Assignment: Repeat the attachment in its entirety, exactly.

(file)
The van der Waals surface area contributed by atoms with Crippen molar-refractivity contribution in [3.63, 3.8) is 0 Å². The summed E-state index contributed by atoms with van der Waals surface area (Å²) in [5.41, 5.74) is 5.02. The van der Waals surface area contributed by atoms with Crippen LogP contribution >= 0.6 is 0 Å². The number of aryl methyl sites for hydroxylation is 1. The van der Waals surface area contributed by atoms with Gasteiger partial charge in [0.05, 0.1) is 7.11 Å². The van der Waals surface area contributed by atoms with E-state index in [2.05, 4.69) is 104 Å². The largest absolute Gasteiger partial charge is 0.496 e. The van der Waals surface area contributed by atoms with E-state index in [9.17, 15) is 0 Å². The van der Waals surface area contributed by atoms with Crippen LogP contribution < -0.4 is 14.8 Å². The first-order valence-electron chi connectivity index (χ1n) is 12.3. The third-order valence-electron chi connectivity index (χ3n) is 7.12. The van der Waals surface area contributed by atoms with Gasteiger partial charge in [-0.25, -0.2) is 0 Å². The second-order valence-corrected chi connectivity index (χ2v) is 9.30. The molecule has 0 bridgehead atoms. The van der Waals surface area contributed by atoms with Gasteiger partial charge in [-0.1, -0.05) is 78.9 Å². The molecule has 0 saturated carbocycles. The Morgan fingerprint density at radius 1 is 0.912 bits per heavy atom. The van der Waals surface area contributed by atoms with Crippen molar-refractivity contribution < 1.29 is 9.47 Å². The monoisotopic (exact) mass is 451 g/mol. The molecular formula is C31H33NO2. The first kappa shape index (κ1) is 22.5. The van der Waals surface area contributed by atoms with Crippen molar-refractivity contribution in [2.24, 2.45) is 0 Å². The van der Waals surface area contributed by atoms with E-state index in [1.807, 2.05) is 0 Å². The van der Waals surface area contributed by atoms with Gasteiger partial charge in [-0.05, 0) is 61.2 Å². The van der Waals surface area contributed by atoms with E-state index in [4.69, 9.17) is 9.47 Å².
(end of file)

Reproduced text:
The van der Waals surface area contributed by atoms with Crippen molar-refractivity contribution in [3.63, 3.8) is 0 Å². The summed E-state index contributed by atoms with van der Waals surface area (Å²) in [5.41, 5.74) is 5.02. The van der Waals surface area contributed by atoms with Crippen LogP contribution >= 0.6 is 0 Å². The number of aryl methyl sites for hydroxylation is 1. The van der Waals surface area contributed by atoms with Gasteiger partial charge in [0.05, 0.1) is 7.11 Å². The van der Waals surface area contributed by atoms with E-state index in [2.05, 4.69) is 104 Å². The largest absolute Gasteiger partial charge is 0.496 e. The van der Waals surface area contributed by atoms with E-state index in [9.17, 15) is 0 Å². The van der Waals surface area contributed by atoms with Crippen LogP contribution < -0.4 is 14.8 Å². The first-order valence-electron chi connectivity index (χ1n) is 12.3. The third-order valence-electron chi connectivity index (χ3n) is 7.12. The van der Waals surface area contributed by atoms with Gasteiger partial charge in [-0.25, -0.2) is 0 Å². The second-order valence-corrected chi connectivity index (χ2v) is 9.30. The molecule has 0 bridgehead atoms. The van der Waals surface area contributed by atoms with Gasteiger partial charge in [-0.1, -0.05) is 78.9 Å². The molecule has 0 saturated carbocycles. The Morgan fingerprint density at radius 1 is 0.912 bits per heavy atom. The van der Waals surface area contributed by atoms with Crippen molar-refractivity contribution < 1.29 is 9.47 Å². The monoisotopic (exact) mass is 451 g/mol. The molecular formula is C31H33NO2. The first kappa shape index (κ1) is 22.5. The van der Waals surface area contributed by atoms with Crippen molar-refractivity contribution in [2.24, 2.45) is 0 Å². The van der Waals surface area contributed by atoms with E-state index in [1.807, 2.05) is 0 Å². The van der Waals surface area contributed by atoms with Gasteiger partial charge in [-0.05, 0) is 61.2 Å². The van der Waals surface area contributed by atoms with E-state index in [4.69, 9.17) is 9.47 Å².